Fuse Book Commentary: A Case for Negative Book Reviews
Why does Laura Miller feel, given her belief that negative reviews are often useless, that she has to kick criticism while it is down? Why argue against the efforts of a small number of delusional reviewers in major publications who continue to speak bootless negativity to the indifferent masses?
By Bill Marx.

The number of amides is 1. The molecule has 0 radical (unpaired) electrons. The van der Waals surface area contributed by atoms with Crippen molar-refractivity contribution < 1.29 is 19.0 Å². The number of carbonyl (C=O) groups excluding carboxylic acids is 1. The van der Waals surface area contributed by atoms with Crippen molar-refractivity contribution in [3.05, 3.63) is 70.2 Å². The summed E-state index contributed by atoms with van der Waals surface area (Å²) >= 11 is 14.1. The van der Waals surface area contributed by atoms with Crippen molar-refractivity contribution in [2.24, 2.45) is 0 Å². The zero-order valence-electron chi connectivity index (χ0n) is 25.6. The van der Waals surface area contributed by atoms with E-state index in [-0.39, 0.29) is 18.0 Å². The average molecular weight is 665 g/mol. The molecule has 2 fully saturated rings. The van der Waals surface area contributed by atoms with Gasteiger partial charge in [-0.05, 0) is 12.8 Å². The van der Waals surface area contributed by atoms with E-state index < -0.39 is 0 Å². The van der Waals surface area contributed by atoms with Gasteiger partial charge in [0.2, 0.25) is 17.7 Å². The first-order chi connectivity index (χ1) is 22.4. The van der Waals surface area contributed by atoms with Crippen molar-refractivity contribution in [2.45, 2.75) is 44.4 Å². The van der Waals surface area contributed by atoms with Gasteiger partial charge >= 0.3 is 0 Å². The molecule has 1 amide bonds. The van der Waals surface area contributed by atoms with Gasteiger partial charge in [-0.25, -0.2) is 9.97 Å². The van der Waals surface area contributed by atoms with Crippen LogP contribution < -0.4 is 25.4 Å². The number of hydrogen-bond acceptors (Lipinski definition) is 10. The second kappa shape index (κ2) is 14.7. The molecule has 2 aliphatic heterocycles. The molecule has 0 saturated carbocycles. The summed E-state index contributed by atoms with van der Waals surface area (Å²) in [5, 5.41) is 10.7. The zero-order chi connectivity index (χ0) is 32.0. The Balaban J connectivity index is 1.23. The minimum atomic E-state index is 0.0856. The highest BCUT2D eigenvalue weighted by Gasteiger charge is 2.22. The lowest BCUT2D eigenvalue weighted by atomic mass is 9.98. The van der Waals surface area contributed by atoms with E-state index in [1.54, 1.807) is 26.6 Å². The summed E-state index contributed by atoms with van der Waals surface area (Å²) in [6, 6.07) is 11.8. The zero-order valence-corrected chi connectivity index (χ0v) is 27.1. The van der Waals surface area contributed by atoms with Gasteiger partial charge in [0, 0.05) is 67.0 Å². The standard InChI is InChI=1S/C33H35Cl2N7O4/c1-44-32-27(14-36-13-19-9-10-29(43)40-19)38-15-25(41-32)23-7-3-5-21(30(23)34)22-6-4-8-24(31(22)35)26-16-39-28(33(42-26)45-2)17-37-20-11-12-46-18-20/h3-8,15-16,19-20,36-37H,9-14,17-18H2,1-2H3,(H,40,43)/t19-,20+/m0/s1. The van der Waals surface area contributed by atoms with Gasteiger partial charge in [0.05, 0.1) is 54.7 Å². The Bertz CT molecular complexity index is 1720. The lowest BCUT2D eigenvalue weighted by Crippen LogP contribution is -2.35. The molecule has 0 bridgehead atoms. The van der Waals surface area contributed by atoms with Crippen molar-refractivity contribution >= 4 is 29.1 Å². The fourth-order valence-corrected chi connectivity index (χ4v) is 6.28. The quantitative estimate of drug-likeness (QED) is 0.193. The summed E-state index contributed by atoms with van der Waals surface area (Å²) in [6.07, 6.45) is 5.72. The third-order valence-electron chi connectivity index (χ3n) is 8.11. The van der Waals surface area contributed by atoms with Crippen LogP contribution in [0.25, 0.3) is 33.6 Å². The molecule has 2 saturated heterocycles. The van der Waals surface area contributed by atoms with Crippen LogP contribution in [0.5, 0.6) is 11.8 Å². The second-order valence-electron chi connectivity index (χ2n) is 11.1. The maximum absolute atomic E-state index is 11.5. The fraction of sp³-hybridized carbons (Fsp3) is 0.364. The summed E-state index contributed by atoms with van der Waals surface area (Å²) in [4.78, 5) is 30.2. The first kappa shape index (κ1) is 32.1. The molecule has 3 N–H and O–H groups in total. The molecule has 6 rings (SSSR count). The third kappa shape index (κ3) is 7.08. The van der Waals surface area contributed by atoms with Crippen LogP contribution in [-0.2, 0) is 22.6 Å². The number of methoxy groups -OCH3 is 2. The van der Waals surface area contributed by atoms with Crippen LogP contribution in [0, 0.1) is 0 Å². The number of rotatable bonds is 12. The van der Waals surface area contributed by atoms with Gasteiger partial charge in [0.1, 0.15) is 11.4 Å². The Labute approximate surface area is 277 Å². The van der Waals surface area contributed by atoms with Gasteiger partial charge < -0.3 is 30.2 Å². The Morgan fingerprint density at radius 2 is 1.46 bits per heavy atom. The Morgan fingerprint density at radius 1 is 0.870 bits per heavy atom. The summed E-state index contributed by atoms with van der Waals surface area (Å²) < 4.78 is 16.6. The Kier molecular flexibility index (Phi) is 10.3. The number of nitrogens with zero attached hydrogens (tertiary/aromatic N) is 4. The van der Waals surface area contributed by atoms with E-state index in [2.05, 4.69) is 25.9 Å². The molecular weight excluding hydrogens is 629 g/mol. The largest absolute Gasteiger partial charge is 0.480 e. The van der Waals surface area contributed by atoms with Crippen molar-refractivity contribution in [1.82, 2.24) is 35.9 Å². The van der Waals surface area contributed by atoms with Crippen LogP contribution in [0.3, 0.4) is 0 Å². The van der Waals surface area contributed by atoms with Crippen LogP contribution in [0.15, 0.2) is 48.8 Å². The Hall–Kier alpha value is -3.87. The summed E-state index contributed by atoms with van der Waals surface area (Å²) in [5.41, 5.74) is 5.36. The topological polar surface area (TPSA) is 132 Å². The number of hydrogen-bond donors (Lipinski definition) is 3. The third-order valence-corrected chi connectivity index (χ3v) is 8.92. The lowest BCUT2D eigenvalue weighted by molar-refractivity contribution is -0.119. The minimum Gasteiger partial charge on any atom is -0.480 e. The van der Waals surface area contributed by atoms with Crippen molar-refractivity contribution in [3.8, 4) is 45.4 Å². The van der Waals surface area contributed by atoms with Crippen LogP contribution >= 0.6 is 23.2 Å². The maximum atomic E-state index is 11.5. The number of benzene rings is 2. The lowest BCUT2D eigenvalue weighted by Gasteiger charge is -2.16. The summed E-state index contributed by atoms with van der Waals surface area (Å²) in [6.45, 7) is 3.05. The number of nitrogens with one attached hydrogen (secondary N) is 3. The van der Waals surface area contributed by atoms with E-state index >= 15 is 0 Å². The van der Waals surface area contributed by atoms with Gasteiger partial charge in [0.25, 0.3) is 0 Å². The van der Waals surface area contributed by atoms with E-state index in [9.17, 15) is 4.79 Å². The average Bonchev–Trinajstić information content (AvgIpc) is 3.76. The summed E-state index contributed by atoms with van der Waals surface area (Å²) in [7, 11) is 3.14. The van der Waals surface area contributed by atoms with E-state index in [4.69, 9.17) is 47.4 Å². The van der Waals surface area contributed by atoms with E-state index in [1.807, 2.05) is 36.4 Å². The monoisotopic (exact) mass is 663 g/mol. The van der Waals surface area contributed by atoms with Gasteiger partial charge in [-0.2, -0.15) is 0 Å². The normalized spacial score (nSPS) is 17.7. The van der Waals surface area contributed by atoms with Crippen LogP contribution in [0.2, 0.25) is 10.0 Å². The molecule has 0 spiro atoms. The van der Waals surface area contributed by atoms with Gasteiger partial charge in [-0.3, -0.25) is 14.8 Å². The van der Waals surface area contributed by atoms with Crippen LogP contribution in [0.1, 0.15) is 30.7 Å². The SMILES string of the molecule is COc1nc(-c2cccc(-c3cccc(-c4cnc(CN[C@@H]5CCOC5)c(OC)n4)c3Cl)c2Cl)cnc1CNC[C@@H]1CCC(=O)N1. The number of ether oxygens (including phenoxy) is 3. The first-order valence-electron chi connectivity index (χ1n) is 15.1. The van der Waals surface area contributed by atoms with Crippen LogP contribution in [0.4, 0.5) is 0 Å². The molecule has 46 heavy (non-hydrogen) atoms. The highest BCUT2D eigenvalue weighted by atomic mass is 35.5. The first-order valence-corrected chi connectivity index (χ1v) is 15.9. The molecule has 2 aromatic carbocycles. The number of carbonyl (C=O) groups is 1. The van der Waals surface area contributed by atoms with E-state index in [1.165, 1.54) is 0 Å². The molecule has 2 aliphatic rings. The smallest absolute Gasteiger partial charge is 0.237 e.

Those who argue for the virtues of writing positive book reviews often characterize their approach as an act of heroism, a defense of an embattled literary culture. Novelist and reviewer Joyce Carol Oates, for example, pledges that “my governing principle as a critic is to call attention solely to books and writers that merit attention, and to avoid whenever possible reviewing books ‘negatively,’ except for those instances in which the ‘negative’ is countered by an admiring consideration of earlier books by the same author . . . How small-minded we seem to ourselves in retrospect, chiding others!” Why is rah-rah and only rah-rah somehow broadminded? Because it is dedicated to putting books into the hands of readers. Since literature is on the verge of extinction, discouraging sales is an act of betrayal.